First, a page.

In a nutshell, the introduction to foreign particles causes the body’s immune system to flare up and react.¹¹ Some species of molds are inherently toxic, but all of them produce spores (aka tiny foreign particles). To make matters more difficult, some species of mold can produce microscopic toxins as well, called mycotoxins.¹² These can also cause a range of health effects in those exposed.
Adverse health effects from mold exposure depend on the sensitivities of the individual, what species and byproducts are present, and the length of time of exposure.
Symptoms of mold exposure range from mildly irritating to severe. These may include:
- Runny nose
- Watery Eyes
- Brain Fog
- Chronic Fatigue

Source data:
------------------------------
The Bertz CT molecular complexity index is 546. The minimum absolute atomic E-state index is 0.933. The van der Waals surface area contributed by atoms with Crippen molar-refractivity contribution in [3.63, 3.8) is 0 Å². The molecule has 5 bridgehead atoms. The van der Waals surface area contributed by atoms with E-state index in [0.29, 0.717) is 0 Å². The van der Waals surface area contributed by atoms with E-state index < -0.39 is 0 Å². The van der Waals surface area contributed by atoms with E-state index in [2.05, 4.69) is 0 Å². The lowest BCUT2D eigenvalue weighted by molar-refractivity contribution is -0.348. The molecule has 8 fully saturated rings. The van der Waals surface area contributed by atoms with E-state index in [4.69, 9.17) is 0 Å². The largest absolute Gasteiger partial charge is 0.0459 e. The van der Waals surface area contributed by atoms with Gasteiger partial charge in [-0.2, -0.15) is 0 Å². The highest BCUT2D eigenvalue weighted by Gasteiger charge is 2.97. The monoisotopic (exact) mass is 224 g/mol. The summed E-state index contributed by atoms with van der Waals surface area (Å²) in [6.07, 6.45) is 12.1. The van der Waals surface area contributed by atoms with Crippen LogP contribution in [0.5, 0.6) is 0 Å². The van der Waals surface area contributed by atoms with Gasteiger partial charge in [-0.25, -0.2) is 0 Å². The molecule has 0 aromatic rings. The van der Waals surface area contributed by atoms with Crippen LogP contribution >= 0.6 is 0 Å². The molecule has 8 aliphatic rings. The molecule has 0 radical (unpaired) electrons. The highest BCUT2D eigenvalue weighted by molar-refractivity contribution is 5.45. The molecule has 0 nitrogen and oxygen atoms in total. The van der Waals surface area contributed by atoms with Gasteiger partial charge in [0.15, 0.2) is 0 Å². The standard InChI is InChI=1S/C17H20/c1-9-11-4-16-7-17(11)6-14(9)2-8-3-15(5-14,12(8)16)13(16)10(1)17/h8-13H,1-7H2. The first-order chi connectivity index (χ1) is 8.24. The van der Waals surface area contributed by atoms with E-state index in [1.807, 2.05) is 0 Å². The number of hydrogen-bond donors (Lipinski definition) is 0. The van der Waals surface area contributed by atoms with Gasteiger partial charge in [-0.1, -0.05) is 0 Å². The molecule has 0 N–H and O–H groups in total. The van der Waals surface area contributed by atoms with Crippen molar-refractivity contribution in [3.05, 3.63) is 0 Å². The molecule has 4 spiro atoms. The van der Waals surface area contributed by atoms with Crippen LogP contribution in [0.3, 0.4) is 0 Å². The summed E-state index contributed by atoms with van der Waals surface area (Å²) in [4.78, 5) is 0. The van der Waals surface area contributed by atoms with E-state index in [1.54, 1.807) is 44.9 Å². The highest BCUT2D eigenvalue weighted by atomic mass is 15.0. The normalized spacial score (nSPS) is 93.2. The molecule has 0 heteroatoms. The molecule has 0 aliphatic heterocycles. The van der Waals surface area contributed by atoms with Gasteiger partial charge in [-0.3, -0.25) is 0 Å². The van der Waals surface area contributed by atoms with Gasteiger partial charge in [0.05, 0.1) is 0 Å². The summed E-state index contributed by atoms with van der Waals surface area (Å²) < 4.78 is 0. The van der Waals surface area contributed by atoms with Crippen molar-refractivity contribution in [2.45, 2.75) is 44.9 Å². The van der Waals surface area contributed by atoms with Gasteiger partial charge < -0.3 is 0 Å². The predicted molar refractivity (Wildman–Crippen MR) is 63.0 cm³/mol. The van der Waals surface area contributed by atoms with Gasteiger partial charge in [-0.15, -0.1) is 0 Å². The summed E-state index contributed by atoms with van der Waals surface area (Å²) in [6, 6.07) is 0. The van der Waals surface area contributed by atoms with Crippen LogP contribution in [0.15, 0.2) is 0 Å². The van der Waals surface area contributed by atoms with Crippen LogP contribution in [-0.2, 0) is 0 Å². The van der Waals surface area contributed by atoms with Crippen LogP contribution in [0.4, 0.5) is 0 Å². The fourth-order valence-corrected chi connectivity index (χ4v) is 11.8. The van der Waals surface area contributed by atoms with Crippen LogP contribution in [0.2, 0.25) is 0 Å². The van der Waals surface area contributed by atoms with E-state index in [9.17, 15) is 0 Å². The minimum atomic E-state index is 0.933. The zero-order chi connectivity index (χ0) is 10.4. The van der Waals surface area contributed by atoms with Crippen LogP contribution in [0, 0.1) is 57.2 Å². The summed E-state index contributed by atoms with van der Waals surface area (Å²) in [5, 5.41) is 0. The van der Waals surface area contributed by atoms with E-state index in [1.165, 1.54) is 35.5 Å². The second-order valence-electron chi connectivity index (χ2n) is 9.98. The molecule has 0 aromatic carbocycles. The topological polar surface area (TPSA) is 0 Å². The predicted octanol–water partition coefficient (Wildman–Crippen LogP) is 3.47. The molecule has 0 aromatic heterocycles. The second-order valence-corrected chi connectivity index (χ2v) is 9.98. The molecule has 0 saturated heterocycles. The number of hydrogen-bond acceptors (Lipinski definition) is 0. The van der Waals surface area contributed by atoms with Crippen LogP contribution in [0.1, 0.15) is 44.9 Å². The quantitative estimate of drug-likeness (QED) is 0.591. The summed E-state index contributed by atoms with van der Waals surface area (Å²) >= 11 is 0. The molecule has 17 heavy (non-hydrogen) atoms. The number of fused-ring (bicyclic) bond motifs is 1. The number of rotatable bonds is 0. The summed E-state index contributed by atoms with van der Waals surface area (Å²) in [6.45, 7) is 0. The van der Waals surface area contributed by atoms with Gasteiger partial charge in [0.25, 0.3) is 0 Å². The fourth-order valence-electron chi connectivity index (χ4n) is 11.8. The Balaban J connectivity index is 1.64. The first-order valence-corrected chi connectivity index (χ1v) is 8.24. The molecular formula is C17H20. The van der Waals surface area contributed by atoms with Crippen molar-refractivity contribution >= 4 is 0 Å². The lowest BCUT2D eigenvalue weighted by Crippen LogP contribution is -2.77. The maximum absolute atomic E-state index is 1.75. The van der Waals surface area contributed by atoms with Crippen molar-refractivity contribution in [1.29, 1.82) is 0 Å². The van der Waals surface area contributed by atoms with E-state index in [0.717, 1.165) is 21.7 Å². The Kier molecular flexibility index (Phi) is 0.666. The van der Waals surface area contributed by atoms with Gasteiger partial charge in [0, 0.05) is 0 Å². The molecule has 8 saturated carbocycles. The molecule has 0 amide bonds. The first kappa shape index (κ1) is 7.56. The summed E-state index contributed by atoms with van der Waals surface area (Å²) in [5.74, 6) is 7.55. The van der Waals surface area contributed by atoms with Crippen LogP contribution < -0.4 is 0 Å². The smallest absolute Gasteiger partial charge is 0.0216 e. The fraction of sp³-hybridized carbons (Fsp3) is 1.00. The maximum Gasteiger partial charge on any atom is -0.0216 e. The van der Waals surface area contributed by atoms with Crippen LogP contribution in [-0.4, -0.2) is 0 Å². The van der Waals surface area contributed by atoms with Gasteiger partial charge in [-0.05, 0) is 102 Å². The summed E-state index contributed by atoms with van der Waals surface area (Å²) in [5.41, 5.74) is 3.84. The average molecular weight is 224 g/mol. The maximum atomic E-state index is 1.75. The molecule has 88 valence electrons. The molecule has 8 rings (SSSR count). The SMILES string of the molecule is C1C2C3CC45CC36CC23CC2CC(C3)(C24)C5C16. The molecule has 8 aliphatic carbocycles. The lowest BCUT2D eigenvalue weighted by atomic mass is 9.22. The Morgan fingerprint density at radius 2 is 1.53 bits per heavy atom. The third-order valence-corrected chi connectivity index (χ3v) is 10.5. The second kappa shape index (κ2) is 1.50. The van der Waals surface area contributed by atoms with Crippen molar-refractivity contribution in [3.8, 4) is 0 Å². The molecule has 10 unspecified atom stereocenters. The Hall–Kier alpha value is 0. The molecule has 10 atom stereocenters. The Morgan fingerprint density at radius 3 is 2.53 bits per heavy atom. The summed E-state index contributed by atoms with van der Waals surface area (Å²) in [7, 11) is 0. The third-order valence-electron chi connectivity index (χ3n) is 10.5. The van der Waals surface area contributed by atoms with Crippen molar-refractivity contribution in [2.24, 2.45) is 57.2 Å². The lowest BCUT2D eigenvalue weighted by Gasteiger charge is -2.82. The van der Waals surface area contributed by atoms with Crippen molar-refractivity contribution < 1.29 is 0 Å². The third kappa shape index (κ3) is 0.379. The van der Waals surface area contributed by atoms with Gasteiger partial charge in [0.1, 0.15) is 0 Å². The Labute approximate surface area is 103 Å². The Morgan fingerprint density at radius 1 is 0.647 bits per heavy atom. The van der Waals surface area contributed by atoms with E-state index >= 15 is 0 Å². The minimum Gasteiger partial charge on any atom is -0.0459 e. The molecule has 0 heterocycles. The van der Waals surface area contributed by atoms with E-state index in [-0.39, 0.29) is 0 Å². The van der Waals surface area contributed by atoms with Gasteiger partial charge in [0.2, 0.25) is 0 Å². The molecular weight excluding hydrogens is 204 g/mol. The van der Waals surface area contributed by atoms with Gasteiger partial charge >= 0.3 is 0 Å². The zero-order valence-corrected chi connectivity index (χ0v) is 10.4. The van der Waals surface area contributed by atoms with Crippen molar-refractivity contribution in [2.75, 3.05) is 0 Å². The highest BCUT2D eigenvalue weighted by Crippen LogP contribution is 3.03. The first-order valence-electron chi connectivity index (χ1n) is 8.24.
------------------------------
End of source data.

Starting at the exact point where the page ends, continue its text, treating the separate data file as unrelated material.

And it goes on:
- Digestive Issues
- Respiratory Problems
- Neurological issues
The complexity of mold exposure’s effect on health is why it’s better to preemptively stop mold growth and immediately take action once any is found. Checking these top three hidden places for mold in kitchens and taking preventive measures to stop any growth can go a long way towards decreasing moldy opportunities in your home.
Mold In Kitchen Refrigerator Water Spouts
We’ve all probably been told a time or two to drink more water. Got a headache? Drink water. Tired? Drink water! Dry skin? Are you hydrated?
You get the point! This is why the water dispenser in the fridge was such an amazing invention. Cold, crisp, and filtered water is delivered directly into your cup or water bottle in a flash. A lot of them even come equipped with a dual ice machine as well. Ahh, the beauty of ingenuity. The issue is that you’re not the only one that loves your fridge’s water dispenser.